Vitamin D helps the body use calcium and phosphorus to build bones and teeth, and is an important component of human health. A deficiency of vitamin D has also been linked to an increased risk of certain types of cancer, such as breast cancer and colon cancer—though the evidence is not yet definitive.
A lack of exposure to the sun is not the only reason that someone could be vitamin D deficient; other factors are likely to have a greater effect on a person’s vitamin D levels, according to Cecilia Larocca, MD, a dermatologist at Dana-Farber Cancer Institute. A person’s lifestyle—specifically, their diet—and body type, as well as their geographic residence, play more of a role in vitamin D deficiency.
Body fat, for example, sequesters vitamin D, so people who are obese may be more likely to have a vitamin D deficiency. Similarly, those who are not outside at all in their day-to-day lives, have darker skin, or live in geographic locations where sunlight is not very direct, are more likely to have this deficiency.
The ultraviolet (UV) rays that are involved in vitamin D synthesis are also the most common cause of most skin cancers. As a result, dermatologists do not recommend unprotected sun exposure as a method of increasing vitamin D levels. Increasing vitamin D in the diet is the appropriate way to raise vitamin D stores in the body without increasing one’s risk of skin cancer, according to Larocca.
“It is better to protect yourself from the sun and take a vitamin D supplement if you have a deficiency,” Larocca says.
Larocca recommends no more than 15 minutes of unprotected sun exposure for those who still choose to sunbathe, adding that getting a sunburn is not good for anyone, let alone people concerned about their vitamin D levels. After 15 minutes of sun, a person’s vitamin D levels do not increase, and the exposure to harmful UV rays only increases.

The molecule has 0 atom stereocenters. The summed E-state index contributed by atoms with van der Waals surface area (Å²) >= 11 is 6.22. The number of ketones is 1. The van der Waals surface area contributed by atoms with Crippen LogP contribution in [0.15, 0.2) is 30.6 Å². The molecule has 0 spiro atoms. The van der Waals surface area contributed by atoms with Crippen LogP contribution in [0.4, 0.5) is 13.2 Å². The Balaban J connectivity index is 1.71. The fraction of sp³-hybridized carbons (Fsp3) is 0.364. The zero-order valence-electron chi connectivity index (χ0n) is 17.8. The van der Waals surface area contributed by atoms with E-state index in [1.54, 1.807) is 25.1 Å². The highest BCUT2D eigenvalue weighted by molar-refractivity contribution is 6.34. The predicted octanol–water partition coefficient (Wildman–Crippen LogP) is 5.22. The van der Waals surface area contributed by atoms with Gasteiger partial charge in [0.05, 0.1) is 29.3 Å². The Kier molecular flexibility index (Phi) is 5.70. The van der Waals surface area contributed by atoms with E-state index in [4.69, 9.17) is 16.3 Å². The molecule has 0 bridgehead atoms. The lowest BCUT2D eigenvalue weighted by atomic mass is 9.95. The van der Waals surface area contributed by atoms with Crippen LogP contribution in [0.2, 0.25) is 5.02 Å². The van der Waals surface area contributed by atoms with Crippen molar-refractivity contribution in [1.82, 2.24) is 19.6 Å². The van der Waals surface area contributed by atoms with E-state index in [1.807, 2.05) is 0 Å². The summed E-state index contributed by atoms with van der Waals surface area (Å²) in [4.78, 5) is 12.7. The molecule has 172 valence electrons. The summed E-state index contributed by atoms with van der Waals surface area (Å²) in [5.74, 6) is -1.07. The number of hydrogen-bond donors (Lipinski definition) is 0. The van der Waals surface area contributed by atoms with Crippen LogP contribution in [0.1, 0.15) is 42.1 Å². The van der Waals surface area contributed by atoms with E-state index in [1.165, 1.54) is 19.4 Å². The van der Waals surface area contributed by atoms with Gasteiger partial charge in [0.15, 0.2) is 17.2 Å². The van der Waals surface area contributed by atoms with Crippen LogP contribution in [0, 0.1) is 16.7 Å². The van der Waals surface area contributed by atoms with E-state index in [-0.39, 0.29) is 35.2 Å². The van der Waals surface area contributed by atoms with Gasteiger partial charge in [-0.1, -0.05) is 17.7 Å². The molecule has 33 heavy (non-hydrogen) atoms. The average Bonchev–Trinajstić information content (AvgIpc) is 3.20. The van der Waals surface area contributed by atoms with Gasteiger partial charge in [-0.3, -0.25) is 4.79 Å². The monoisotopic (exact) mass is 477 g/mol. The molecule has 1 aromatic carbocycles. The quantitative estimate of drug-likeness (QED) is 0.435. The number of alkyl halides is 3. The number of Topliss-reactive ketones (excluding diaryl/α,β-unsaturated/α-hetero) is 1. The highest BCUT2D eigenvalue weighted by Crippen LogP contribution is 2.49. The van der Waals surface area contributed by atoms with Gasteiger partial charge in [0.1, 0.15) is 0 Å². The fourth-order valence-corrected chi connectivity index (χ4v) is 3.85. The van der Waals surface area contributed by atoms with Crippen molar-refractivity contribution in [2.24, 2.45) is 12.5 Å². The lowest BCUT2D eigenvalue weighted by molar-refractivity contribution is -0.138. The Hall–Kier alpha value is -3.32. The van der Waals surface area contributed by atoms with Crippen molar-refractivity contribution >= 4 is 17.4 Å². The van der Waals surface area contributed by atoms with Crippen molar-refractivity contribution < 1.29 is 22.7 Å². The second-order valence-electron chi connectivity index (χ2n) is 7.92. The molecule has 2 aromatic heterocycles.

“There is no need to expose the entire body,” she says. “Exposing 20 percent of the body—the head/face, and arms—is enough.”
Ultimately, the importance of sun protection outweighs any benefits of the sun may have on vitamin D levels, Larocca says.
For those concerned about their vitamin D levels, a nutrition-based approach is likely the best bet. Some foods that contain vitamin D are:
- Wild caught fish, particularly fatty fish such as salmon
- Whole eggs
- Vitamin D fortified foods, such as milk and cereals
Vitamin D supplements and fish oil supplements are also a viable option for people looking to raise their vitamin D levels. Cancer patients should consult with their doctor before incorporating any new supplements into their daily routine, as they may impact the effectiveness of some chemotherapy drugs.